While protesters for Black lives across the country are being met with the same kind of brutalizing behavior that led them to the streets in the first place, many are beginning to consider whether the institution of policing can be saved at all. Leading the charge is an increasingly broad and diverse group of organizers, academics, and even politicians who have begun to consider whether the twin institutions of policing and incarceration are worth the suffering they seem incapable of evading. Though the abolition of prisons and policing is often dismissed as unimaginably radical, these advocates contend that our communities would be safer and healthier were we to divert the funds we spend on these measures towards bettering economic, housing, and health outcomes in the most vulnerable neighborhoods.
It may be difficult for many of us to begin to imagine public safety and accountability that does not rely on police and prisons, but two modern cartoons, Rebecca Sugar‘s Steven Universe and Noelle Stevenson‘s She-Ra and the Princesses of Power, are both replete with abolitionist themes that can inspire us to commit to new ways of keeping each other safe.
In Steven Universe, Steven and the other Crystal Gems use “bubbling” to hold in stasis the gem monsters they defeat. Unlike incarceration, bubbling doesn’t actively harm the gem monsters, but Steven recognizes as early as Season 1’s “Monster Buddies” that the Crystal Gems should seek to heal the corruption—described by Garnet as a tear in the fabric of the mind—that causes gems to turn into monsters rather than bubble them indefinitely.
In Season 3’s “Monster Reunion,” Steven discovers that the gem monsters were corrupted by experiencing violence: an analogy that holds true in the real world, where experiencing childhood violence makes people more likely to later commit acts of violence themselves. The quest to heal and release the corrupted gems becomes a major narrative arc of the show, concluding in “Change Your Mind” when Steven and the Diamonds who were responsible for the violence that created the corruption in the first place work together to begin to repair the harm they’ve caused.
But Steven Universe’s abolitionist ethic isn’t limited to pursuing an alternative to bubbling; it also governs how the Crystal Gems reintegrate various antagonists back into society rather than discarding them, even when those antagonists have been responsible for sometimes unimaginable offenses. Lapis Lazuli turned the Crystal Gems over to Peridot, who tried to kill them. Spinel tried to destroy Earth. The Diamonds successfully completed countless whole-world genocides.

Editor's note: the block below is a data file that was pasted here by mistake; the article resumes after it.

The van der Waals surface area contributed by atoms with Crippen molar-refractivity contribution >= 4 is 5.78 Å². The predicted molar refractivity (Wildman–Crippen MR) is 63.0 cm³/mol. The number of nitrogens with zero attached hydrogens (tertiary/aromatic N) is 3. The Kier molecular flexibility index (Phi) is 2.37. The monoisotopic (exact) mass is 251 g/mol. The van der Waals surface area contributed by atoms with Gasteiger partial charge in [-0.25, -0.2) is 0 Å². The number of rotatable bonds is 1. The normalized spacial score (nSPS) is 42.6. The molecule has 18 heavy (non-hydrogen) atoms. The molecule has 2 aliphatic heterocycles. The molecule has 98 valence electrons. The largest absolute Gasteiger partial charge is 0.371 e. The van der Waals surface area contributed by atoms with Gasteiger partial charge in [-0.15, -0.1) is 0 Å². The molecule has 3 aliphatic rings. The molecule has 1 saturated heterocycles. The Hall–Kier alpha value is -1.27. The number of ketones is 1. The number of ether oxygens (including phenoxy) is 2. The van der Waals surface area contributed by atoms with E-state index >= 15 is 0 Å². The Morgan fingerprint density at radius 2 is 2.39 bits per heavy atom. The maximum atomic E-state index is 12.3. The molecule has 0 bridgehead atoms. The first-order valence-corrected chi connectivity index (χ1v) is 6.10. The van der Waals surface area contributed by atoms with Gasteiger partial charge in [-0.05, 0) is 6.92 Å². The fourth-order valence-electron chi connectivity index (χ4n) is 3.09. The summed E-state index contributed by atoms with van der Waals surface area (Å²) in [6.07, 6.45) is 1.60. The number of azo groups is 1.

But Steven recognizes that these antagonists’ harmful behavior was usually rooted in various traumatic experiences; Lapis and Spinel, for instance, both spent thousands of years abandoned and trapped in isolation. Steven devotes nearly all of his energy towards beginning to heal those traumas, rather than towards punishing the Gems for the harm they’ve caused. By the end of the series, Lapis, Peridot, Spinel, and the Diamonds are all in community with Steven and engaged in ongoing reparative and transformational work on themselves and each other.
Steven Universe also recognizes that none of us are immune from engaging in harmful behavior; all of the trauma Steven experiences catches up to him in Steven Universe: Future, and he himself becomes corrupted and turns into a gem monster. But his community, now well-versed in resolving disputes and healing trauma, responds in kind, with Garnet explaining, “As long as he believes he’s a monster, he’ll stay one.” This community support helps Steven recover his humanity.
In She-Ra, the protagonists similarly avoid a retributive response to characters who engage in harmful behavior. Both Scorpia and later Catra (major foils for Adora and her friends throughout the first three seasons) are welcomed into the Rebellion once they make a commitment to abandon the Horde. And just as in Steven Universe, there is no clearly delineated division between “bad” antagonists and “good” protagonists. Entrapta joins the Rebellion, but often seriously hurts her friends and allies with her blind pursuit of technological advancement; Glimmer’s willingness to use the Heart of Etheria weapon against the wishes of her allies in Season 4 exposes the planet to incredible danger.
This is not to say that the reintegration of any of these characters back into their communities is effortless or simple. Both the offenders and those close to them often face a lengthy struggle to process the physical and emotional consequences of the harm done. But because time and resources aren’t spent on incarceration and retribution, this ongoing, difficult, interpersonal work gets the energy it needs to be successful.
The abolitionist ethics of Steven Universe and She-Ra start with seeing the full humanity of wrongdoers, as opposed to reducing individuals to the worst decisions they have made. It requires a persistence and a dedication to these values. Adora continues to seek to bring Catra back into community despite Catra’s repeated incalcitrance; Steven makes the same efforts with Peridot and Lapis. It also requires holding offenders accountable to a commitment to repair. Yellow Diamond explained her approach to this commitment, “After all the damage I’ve done, it’s only right to use my powers for a little reconstructive work on the gems I’ve hurt.”
Anyone curious about how safety and accountability might work without the policing and prisons we’ve come to rely on need look no further than the examples set by Steven Universe and She-Ra. Perhaps the question is not whether we can imagine this kind of world, but whether we have the fortitude to build it.